DOWNTOWN — A City Council committee voted to grant a zoning change Tuesday that might bring the downfall of the last standing Hull House Association theater.
The change was sought by real estate developer Dave Gassman, who bought the former community center at 4520 N. Beacon St. with plans plans to convert it into an apartment complex.
The plan would destroy the historic Leo Lerner Theatre in the building's basement that is currently home to the Pegasus Players theater company, although the theater was better known for housing the Organic Theater Company and Black Ensemble Theater in years prior.
The Committee on Zoning, Landmark, and Building Standards voted Tuesday morning to grant Gassman a zoning change he needed to push forward with his plan, despite a last ditch effort from the Consortium to Save Hull House Theater. The group formed last month and includes notable names from both Chicago's theater scene and Hollywood — including Actors Joe Mantegna and George Wendt — as well as local preservationists.
“We lost. We lost," consortium leader, Organic founder and film director Stuart Gordon said in a Tuesday afternoon phone interview from California. "We were trying to get the city to support us, we were requesting meetings with mayor and were ignored. But what really did us in was when the committee refused to even consider landmarking the building. That really was the last nail in the coffin.”
Hull House was a prominent social service agency founded in 1889 by Nobel Peace Prize-winning social reformer Jane Addams. It went bankrupt last year and ceased operations across Chicago. The organization's support of the arts is intertwined with theater movements in Chicago that helped birth the city's robust, "Off-Loop" theater scene.
Several other Hull House theaters were established in Chicago neighborhoods in the 1960s under the direction of former Hull House theater director Bob Sickinger, who died in May. The theater in Uptown, which counts Pulitzer-prize winning writer David Mamet as an alum, is the last one left.
Eleanor Esser Gorski, the city's director of historic preservation, however, wrote a letter to Preservation Chicago president and consortium member Ward Miller that said both the building and its architect Crombie Taylor were not notable enough to earn 4520 N. Beacon landmark designation despite its cultural ties.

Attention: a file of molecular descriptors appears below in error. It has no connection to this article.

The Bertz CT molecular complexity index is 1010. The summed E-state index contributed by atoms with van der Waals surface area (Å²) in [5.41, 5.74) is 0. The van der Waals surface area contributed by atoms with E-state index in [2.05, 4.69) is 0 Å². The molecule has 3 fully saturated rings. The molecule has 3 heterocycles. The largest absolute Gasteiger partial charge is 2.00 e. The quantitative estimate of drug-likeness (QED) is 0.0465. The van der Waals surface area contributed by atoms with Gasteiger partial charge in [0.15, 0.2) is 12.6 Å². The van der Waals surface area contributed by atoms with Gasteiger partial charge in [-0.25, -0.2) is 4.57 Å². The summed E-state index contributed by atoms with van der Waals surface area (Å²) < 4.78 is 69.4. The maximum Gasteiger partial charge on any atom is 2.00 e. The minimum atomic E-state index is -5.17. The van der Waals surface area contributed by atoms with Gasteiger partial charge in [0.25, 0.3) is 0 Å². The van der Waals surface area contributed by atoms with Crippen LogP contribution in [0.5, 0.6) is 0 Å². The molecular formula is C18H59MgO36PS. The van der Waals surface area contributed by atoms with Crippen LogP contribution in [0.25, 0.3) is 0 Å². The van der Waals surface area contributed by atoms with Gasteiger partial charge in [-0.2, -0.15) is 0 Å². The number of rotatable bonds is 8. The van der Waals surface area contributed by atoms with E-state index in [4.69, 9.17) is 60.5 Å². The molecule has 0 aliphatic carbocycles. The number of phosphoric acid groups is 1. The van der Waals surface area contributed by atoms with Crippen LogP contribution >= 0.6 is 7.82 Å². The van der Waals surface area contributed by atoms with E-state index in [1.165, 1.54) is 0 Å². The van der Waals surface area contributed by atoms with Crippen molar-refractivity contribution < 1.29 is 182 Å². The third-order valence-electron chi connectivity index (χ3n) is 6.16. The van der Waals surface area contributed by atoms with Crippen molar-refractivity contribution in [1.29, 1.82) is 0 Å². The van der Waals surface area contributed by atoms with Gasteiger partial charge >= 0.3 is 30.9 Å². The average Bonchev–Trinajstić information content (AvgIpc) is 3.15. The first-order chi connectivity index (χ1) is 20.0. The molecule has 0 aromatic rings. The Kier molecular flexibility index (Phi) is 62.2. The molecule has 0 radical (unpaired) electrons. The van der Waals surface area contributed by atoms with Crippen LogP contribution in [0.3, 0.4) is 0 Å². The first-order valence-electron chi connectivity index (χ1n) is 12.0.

Gordon said Chicago "has got a bad case of amnesia.
"It doesn’t remember how important some things are,” said Gordon, one of the screenwriters for "Honey, I Blew Up the Kids" and "Honey, I Shrunk the Kids."
The city had delayed the Hull House vote earlier this month to give the consortium time to convince Gassman to either let theater supporters buy the building from him or otherwise preserve it. But Gassman refused to sell the building or alter his plan for apartments.
Mantegna and Wendt, members of the group and native Chicagoans, were in the city over the weekend making a last ditch effort to raise support for the theater, which supporters consider a valuable piece of both Uptown and Chicago's artistic heritage.
Mantegna — who has appeared in movies including "Three Amigos," "Godfather Part III" and "Up Close and Personal" and starred in television shows like "Criminal Minds" and "The Simpsons" — saw his career start to take off at the Organic in the 1970s when it resided at Hull House in Uptown.
"Since I was a teenager I used to dream about maybe doing a play about the Chicago Cubs. And then we wound up creating the show 'Bleacher Bums' that we did initially in that space. ... So here this thing that started as a germ of an idea becomes a play that's been performed around the world since 1977," he said. "If that type of stuff happened then, it can continue to happen."
Wendt (best known as Norm Peterson from "Cheers") compared the theater's potential demolition to "killing the goose that laid the golden egg." Wendt never worked in the theater but remembers seeing productions there as a 20-something out of college and being inspired to try his luck at acting.
The office of Ald. James Cappleman (46th), which supports Gassman's project along with the Beacon Block Club, has said the consortium is "very late to the process."
"To me, that's a pretty lame excuse: 'A day late and a dollar short'," Mantegna said. "It's not like they had open forums for months and months saying, 'We're going to be doing this to this theater.'"
Gordon, leader of the consortium, said the first time he became aware of the theater’s peril was a couple months ago after he was forwarded an article written by DNAinfo Chicago about Gassman’s plan.
Neighbors with the Beacon Block Club and Cappleman staffers attended a meeting with Gassman and approved the project in March. It was not immediately presented to the broader community because the project is under $10 million, according to Cappleman's office.
“That's how our process is,” said Cappleman’s chief of staff Tressa Feher, who emphasized that the 46th Ward Zoning and Development Committee, an advisory committee created by the alderman, decided on the process.
Feher promised that Cappleman’s office is “incredibly supportive,” of the Pegasus Players and is seeking a new home for the soon-to-be displaced theater company in light of Gassman's plan, “hopefully in our ward.”